Friday, January 4, 2008

Hybrid vehicles

I saw this question this morning, posted on a Detroit Diesel forum of which I am a member:

"I'm building a hybrid car (isn't everyone these days?!) and have a
question. I got this old (1966) GMC Fishbowl transit bus with a 6v71
in it. It has the original 250amp alternator in it. The big engine
gear driven one. The bus is stored 200 miles away so I cant get
details, but it seems every transit I have ever seen has the same
Anyhow, what is the max dc voltage I can get out of it without having
to rewind it?
I want to use it to recharge the battery pack in the car from the cars
Quick math tells me that I can get 3250 watts from it (13vx250a)
Is there a way to switch that around to 3250w=52vx62.5a?
What are my limits with this?"

I actually started composing an answer, but stopped myself because all I would accomplish would be to start a flame war. Call me jaded, but I think this guy is looking for affirmation and would not accept an injection of reality.
The reason I think this is because of his opening assertion that, to paraphrase, everyone wants a hybrid vehicle. That's like someone who states that "Everyone knows that global warming is reality"; what they are really saying is "This is my worldview, and I'm not gonna listen to anyone who says anything different". So, rather than start a flame war on somebody else's site, I'm gonna hash it out here, just a little bit.

Automotive (including commercial vehicle) alternators are inefficient critters; generally less than 50% efficient. I have used them for short-term power, and continue to do so, but I found a few years ago that they are far below acceptability for any kind of long-term power needs because they will use literally double the fuel per kilowatt/hour when compared with the common AC synchronous alternator found on generator sets. That's the first point, which I have proven to myself in actual testing, measuring watts over time versus fuel usage.

Batteries, likewise, are inefficient. As a general rule, whether you are charging lead-acid, nickel-cadmium, nickel-metal-hydride or whatever current battery technology, you will have to put approximately one-and-a-half times as much into a battery as you can take out. That is a 25% power loss. Add that to the 50-60 percent loss one would incur from using an automotive alternator, and we would only be using 15-25% of the power output at the shaft of our prime mover.

Let's pause here to discuss offgrid power systems. The typical alternator aka "generator head" used in a genset is about 85% efficient. This is not too bad, as long as we use the AC power directly and manage loads so that battery power is not used for the large loads. We have to accept the battery inefficiency if we want 24 hour power, because it is far less efficient to run the generator for light loads, than to run the generator for just a few hours and save our large loads for when the genny is running, adding bulk battery charging, water heating etc. to get close to maximum capacity of the generator. We can also offset some of the inefficiency by using the heat produced by the generator for space and water heating.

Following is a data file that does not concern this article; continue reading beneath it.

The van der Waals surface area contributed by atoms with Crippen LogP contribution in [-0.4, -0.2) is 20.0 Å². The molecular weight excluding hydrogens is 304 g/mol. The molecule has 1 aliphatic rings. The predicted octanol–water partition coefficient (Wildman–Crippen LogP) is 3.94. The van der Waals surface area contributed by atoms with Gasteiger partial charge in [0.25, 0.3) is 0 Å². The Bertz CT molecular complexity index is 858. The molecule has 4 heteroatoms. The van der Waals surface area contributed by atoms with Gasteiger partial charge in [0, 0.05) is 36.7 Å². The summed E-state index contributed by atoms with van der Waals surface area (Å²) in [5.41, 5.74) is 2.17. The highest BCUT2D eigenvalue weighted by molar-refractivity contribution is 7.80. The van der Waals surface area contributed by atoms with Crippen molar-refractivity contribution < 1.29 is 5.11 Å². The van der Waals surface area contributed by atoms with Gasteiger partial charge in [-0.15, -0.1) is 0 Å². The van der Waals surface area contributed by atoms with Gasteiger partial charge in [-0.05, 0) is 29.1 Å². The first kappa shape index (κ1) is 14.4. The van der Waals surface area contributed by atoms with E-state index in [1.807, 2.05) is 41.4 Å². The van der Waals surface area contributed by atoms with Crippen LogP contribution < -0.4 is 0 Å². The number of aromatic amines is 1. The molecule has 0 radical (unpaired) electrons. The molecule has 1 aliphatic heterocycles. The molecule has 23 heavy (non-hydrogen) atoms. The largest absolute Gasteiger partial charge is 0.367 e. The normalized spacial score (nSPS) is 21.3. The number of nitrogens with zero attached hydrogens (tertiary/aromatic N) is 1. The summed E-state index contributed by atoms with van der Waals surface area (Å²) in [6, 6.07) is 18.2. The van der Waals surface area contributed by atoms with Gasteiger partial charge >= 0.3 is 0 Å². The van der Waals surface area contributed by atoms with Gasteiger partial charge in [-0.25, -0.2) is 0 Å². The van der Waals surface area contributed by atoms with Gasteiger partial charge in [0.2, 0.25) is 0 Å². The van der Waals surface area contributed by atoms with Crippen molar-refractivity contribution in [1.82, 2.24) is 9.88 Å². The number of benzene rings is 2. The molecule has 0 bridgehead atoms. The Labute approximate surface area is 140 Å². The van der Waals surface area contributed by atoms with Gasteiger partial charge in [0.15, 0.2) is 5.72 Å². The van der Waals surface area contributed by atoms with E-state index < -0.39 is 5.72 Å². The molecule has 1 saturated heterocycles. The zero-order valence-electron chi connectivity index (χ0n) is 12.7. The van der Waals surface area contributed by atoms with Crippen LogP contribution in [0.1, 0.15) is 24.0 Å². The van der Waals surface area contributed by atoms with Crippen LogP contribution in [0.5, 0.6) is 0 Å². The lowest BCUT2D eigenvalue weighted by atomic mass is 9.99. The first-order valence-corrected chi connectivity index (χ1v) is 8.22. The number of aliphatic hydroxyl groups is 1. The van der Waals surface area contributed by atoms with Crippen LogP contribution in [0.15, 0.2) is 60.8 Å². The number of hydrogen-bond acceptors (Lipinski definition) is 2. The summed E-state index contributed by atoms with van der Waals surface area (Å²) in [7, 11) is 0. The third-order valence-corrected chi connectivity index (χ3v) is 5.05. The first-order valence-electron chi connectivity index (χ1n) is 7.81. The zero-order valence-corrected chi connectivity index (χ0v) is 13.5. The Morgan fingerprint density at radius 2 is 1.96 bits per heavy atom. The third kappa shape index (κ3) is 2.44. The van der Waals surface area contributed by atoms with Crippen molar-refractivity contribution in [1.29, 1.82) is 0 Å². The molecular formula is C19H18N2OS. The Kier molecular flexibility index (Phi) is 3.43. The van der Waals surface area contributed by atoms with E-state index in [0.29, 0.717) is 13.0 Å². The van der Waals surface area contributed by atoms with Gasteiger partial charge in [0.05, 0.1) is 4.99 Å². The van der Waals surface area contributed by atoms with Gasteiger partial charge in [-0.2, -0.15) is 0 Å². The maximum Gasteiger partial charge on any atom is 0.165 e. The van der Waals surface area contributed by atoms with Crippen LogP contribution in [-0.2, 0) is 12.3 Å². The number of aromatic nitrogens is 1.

OK, back to hybrid vehicles. Hybrid vehicles are really not the answer to the fuel-efficiency problem. In Toyota's own words, they are a lifestyle vehicle, much like a sports car is a lifestyle vehicle (SUVs are not, btw, but that's a subject for another day). The whole point of driving a hybrid is not to save money, but rather to make a political statement and appear to be "saving the world" (and I'm sure a large percentage of hybrid vehicle owners have themselves convinced, too). Besides their inherent inefficiency, the battery banks in these vehicles have a finite lifespan, are very, very expensive to replace, and are poisonous to the environment once depleted. In fact, I suspect that battery replacement will be so expensive that dead batteries will mean the entire car gets recycled. This is another win for the automaker because it means he gets to sell another car, but a loss for the environment as well as for the owner who has to buy a new car sooner than he otherwise would have had to (although most will never notice, because they don't keep a vehicle until it wears out anyway).
The thing about hybrids is that, in the real world, they don't give the fuel efficiency that they are theoretically capable of. Sure, you will probably achieve 45-55 mpg, but a same-size, diesel powered conventional vehicle will do as well, while lasting substantially longer and giving fewer problems, witness the Volkswagen TDI vehicles. Hybrids will only deliver the 62 mpg or so that some are rated at, under ideal conditions. And that is using the best technology available, including optimized batteries and purpose-built motor-generators. If something like that can't beat a conventional diesel in real world conditions over the life of the vehicle, then certainly something using an automotive alternator and off-the-shelf batteries isn't going to be competitive.

One last thing: someone is gonna bring up diesel-electric trains. If you research that subject, you will find they are built that way because of concerns of traction control and economy of production. A mechanical or hydraulic transmission that would handle the kind of loads a train engine is subjected to would be huge, maintenance-intensive and expensive, compared to a simple electric motor drive; and the continuously-variable nature of an electric motor makes it easier to start and stop heavily loaded trains without loss of traction.

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